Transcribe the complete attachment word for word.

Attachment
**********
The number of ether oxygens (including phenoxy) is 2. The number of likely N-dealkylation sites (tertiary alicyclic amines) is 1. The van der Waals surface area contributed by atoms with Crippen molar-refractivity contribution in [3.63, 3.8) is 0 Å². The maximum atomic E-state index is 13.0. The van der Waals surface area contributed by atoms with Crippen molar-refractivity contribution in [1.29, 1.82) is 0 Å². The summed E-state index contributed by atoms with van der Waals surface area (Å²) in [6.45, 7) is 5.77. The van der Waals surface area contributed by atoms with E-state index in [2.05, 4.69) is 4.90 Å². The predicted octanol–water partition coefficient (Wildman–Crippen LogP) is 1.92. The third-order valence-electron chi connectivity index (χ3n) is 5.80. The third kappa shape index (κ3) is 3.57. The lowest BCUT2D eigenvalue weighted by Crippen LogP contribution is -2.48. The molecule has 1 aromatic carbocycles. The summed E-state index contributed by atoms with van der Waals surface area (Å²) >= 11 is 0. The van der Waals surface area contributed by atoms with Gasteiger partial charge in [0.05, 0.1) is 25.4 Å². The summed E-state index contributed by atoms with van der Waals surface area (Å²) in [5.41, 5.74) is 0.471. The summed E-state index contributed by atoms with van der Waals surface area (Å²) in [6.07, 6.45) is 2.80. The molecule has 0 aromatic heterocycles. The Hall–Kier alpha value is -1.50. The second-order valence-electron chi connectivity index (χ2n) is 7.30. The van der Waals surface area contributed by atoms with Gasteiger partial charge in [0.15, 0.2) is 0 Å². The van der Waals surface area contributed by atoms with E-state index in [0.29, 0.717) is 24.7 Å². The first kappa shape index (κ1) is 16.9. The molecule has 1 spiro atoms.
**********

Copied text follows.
The number of ether oxygens (including phenoxy) is 2. The number of likely N-dealkylation sites (tertiary alicyclic amines) is 1. The van der Waals surface area contributed by atoms with Crippen molar-refractivity contribution in [3.63, 3.8) is 0 Å². The maximum atomic E-state index is 13.0. The van der Waals surface area contributed by atoms with Crippen molar-refractivity contribution in [1.29, 1.82) is 0 Å². The summed E-state index contributed by atoms with van der Waals surface area (Å²) in [6.45, 7) is 5.77. The van der Waals surface area contributed by atoms with E-state index in [2.05, 4.69) is 4.90 Å². The predicted octanol–water partition coefficient (Wildman–Crippen LogP) is 1.92. The third-order valence-electron chi connectivity index (χ3n) is 5.80. The third kappa shape index (κ3) is 3.57. The lowest BCUT2D eigenvalue weighted by Crippen LogP contribution is -2.48. The molecule has 1 aromatic carbocycles. The summed E-state index contributed by atoms with van der Waals surface area (Å²) >= 11 is 0. The van der Waals surface area contributed by atoms with Gasteiger partial charge in [0.05, 0.1) is 25.4 Å². The summed E-state index contributed by atoms with van der Waals surface area (Å²) in [5.41, 5.74) is 0.471. The summed E-state index contributed by atoms with van der Waals surface area (Å²) in [6.07, 6.45) is 2.80. The molecule has 0 aromatic heterocycles. The Hall–Kier alpha value is -1.50. The second-order valence-electron chi connectivity index (χ2n) is 7.30. The van der Waals surface area contributed by atoms with Gasteiger partial charge in [0.15, 0.2) is 0 Å². The van der Waals surface area contributed by atoms with E-state index in [0.29, 0.717) is 24.7 Å². The first kappa shape index (κ1) is 16.9. The molecule has 1 spiro atoms.